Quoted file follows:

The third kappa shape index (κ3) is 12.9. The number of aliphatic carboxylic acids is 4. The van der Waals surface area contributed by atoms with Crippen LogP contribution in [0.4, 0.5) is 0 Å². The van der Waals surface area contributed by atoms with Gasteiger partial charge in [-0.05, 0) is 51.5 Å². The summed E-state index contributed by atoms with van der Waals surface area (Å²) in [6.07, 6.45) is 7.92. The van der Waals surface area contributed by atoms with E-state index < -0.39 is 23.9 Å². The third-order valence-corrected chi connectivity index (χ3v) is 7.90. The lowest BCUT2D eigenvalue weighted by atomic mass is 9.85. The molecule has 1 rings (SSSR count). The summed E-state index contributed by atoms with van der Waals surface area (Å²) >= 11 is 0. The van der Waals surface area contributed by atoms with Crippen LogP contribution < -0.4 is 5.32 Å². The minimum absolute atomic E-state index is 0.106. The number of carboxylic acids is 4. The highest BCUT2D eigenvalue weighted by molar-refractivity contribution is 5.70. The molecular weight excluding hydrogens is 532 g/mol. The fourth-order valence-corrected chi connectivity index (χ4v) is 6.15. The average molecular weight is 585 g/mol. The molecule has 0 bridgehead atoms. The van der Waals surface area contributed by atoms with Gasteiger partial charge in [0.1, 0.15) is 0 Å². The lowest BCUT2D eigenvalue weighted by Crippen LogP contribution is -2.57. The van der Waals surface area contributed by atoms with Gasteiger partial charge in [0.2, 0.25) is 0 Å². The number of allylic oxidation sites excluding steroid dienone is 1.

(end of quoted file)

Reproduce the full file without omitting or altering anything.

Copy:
The third kappa shape index (κ3) is 12.9. The number of aliphatic carboxylic acids is 4. The van der Waals surface area contributed by atoms with Crippen LogP contribution in [0.4, 0.5) is 0 Å². The van der Waals surface area contributed by atoms with Gasteiger partial charge in [-0.05, 0) is 51.5 Å². The summed E-state index contributed by atoms with van der Waals surface area (Å²) in [6.07, 6.45) is 7.92. The van der Waals surface area contributed by atoms with E-state index < -0.39 is 23.9 Å². The third-order valence-corrected chi connectivity index (χ3v) is 7.90. The lowest BCUT2D eigenvalue weighted by atomic mass is 9.85. The molecule has 1 rings (SSSR count). The summed E-state index contributed by atoms with van der Waals surface area (Å²) >= 11 is 0. The van der Waals surface area contributed by atoms with Crippen LogP contribution < -0.4 is 5.32 Å². The minimum absolute atomic E-state index is 0.106. The number of carboxylic acids is 4. The highest BCUT2D eigenvalue weighted by molar-refractivity contribution is 5.70. The molecular weight excluding hydrogens is 532 g/mol. The fourth-order valence-corrected chi connectivity index (χ4v) is 6.15. The average molecular weight is 585 g/mol. The molecule has 0 bridgehead atoms. The van der Waals surface area contributed by atoms with Gasteiger partial charge in [0.1, 0.15) is 0 Å². The lowest BCUT2D eigenvalue weighted by Crippen LogP contribution is -2.57. The van der Waals surface area contributed by atoms with Gasteiger partial charge in [0.2, 0.25) is 0 Å². The number of allylic oxidation sites excluding steroid dienone is 1.